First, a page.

Following a reference from the Austrian Supreme Court, the ECJ ruled on two questions relating to the conditions applicable to repackaging of pharmaceutical products in a parallel imports case. The decision broadly followed the earlier opinion of the Advocate General from October 2008.
The Wellcome Foundation Ltd (“Wellcome”) owned the ZOVIRAX trade mark, registered in Austria for pharmaceutical products and marketed within the EEA by Wellcome or with its consent. Paranova Pharmazeutika Handels GmbH (“Paranova”) imported branded ZOVIRAX products from Greece, where they were sold in packs of 70 tablets. To comply with Austrian regulations, Paranova repackaged the products in packs of 60. Paranova’s packaging differed from the original in that it included the words “Repackaged and imported by Paranova” in bold type and block capitals on the front, the manufacturer was referred to on the sides and back in normal type and there was a blue band at the edges, as regularly used by Paranova.
Paranova informed Wellcome of its intention to market ZOVIRAX in Austria, and enclosed colour prints of the outer packages, the blister packs and the instructions for use. Wellcome requested a complete sample of the packaging and that Paranova disclose the state of export and the exact reasons for the repackaging. While Paranova disclosed the reasons for the repackaging (different sizes of packaging), it refused to disclose the state of export or to provide a sample unless Wellcome paid.
Wellcome sought an injunction preventing Paranova from marketing ZOVIRAX in packaging with the features referred to above and without informing it of the state of export and precise reasons for the repackaging.
The dispute reached the Oberster Gerichtshof, which made a referral to the ECJ. The Austrian Court required clarification as to what is decisive in evaluating the conformity of the new packaging. Does proof that repackaging is necessary – in order not to hinder effective access to the market - need to be shown in relation to just packaging itself, or also the presentation of the packaging?
As such, the Austrian Court asked firstly whether Article 7 of the Trade Marks Directive (and the case law of the ECJ) should be interpreted as meaning that proof that reliance on the trade mark would contribute to an artificial partitioning of the market must be furnished not only with regards to the repackaging in itself, but also as regards to the presentation of the new packaging (Question 1(a)). To the extent that this question is answered in the negative, the referring court further asked whether the presentation of the new packaging is to be measured against the principle of minimum intervention or (only) against whether it is such as to damage the reputation of the trade mark and its proprietor (Question 1(b)).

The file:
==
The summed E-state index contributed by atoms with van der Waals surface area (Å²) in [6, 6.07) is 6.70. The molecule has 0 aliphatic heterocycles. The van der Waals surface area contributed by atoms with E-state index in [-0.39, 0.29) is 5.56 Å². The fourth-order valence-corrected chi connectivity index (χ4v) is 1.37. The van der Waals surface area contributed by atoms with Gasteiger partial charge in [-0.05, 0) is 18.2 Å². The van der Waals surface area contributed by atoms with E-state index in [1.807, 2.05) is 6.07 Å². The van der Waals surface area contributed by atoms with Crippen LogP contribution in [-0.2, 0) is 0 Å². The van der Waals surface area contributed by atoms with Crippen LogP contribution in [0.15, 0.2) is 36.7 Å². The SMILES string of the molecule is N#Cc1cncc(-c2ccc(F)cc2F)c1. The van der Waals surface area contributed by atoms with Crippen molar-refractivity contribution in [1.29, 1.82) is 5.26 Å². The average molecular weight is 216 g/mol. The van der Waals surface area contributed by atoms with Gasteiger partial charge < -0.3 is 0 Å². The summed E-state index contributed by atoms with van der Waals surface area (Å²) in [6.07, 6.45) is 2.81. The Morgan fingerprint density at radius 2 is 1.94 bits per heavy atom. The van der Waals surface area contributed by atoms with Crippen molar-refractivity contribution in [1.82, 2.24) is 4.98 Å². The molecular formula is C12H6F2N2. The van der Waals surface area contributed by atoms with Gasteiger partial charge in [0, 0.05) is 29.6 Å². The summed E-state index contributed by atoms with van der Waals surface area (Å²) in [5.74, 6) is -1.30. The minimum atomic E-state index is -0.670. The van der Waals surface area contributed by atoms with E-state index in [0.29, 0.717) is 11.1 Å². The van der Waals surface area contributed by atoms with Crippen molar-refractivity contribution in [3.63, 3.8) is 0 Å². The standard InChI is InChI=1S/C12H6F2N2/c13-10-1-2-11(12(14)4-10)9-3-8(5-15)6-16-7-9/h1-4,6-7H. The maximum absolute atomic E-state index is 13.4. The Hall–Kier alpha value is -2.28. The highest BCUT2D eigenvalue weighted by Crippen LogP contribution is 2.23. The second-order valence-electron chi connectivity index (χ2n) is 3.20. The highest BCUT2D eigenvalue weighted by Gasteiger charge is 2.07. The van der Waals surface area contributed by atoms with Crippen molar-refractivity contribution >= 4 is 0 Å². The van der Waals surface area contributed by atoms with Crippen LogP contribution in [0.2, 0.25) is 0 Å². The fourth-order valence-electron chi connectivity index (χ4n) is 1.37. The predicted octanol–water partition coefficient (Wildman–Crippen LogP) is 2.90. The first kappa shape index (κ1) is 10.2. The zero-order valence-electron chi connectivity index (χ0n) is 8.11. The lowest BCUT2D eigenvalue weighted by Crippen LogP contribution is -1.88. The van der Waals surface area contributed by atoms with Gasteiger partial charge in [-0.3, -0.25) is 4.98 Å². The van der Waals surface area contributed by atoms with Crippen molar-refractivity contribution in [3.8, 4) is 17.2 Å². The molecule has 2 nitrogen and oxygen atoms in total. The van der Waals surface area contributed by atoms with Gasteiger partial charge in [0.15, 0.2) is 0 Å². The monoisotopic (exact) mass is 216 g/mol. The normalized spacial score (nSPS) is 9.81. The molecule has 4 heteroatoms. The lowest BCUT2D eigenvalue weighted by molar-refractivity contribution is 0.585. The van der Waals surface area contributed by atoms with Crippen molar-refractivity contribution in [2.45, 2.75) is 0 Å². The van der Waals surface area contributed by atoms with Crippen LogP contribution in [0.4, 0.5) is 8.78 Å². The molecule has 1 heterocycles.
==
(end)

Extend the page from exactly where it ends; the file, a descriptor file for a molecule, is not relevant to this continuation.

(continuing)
The referring court finally asked whether Article 7 (and the case law of the ECJ) should be interpreted as meaning that the parallel importer fulfils his duty of notification only if he informs the proprietor of the trade mark and also of the state of export and the precise reasons for the repackaging (Question 2).
Question 1(a) had already been answered in the negative in Boehringer II (C-348/04), where it was held that the condition was directed at the fact of repackaging - and the choice between a new carton and oversticking - and not at the manner or style in which it had been repackaged.
In considering the remaining questions the ECJ referred to Bristol-Myers Squibb and Others (joined cases C-427/93, C-429/93, and C 436/93) in which the Court ruled that Article 7(2) must be interpreted as meaning that the trade mark owner may legitimately oppose the further marketing of a pharmaceutical product where the importer had repackaged the product and reaffixed the trade mark unless, amongst other things, the importer gave notice to the trade mark owner before the repackaged product was put on sale, and, on demand, supplied him with a specimen of the repackaged product.
This condition enabled the proprietor to check that the repackaging was not carried out in such a way as to directly or indirectly affect the original condition of the product. It further allowed the proprietor to check that the presentation after repackaging was not likely to damage the reputation of the trade mark. The condition that repackaging was necessary to market the product in the importing member state was directed only at the fact of repackaging the product and not at the manner or style in which it had been repackaged (Boehringer II). Similarly, the presentation of the new packaging of the product must also not be assessed against the criterion that there should be the minimum possible adverse effect on the trade mark rights.
In conclusion, the answer to Question 1(b) must be that Article 7(2) is to be interpreted as meaning that, where it is established that repackaging of the pharmaceutical product is necessary for further marketing in the Member State of importation, the presentation of the packaging should be assessed only against the condition that it should not be such as to be liable to damage the reputation of the trade mark or that of its proprietor.
As regards to Question 2, the ECJ confirmed that it was for the parallel importer to furnish the trade mark owner with the necessary and sufficient information to enable it to determine whether the repackaging of the product under the trade mark was necessary in order to market it in the Member State of importation. The kind of information to be furnished will depend on the facts in each case. The ECJ could foresee that in exceptional cases the state of export could be required to be disclosed where the absence of that information would prevent the trade mark owner from evaluating the need to repackage.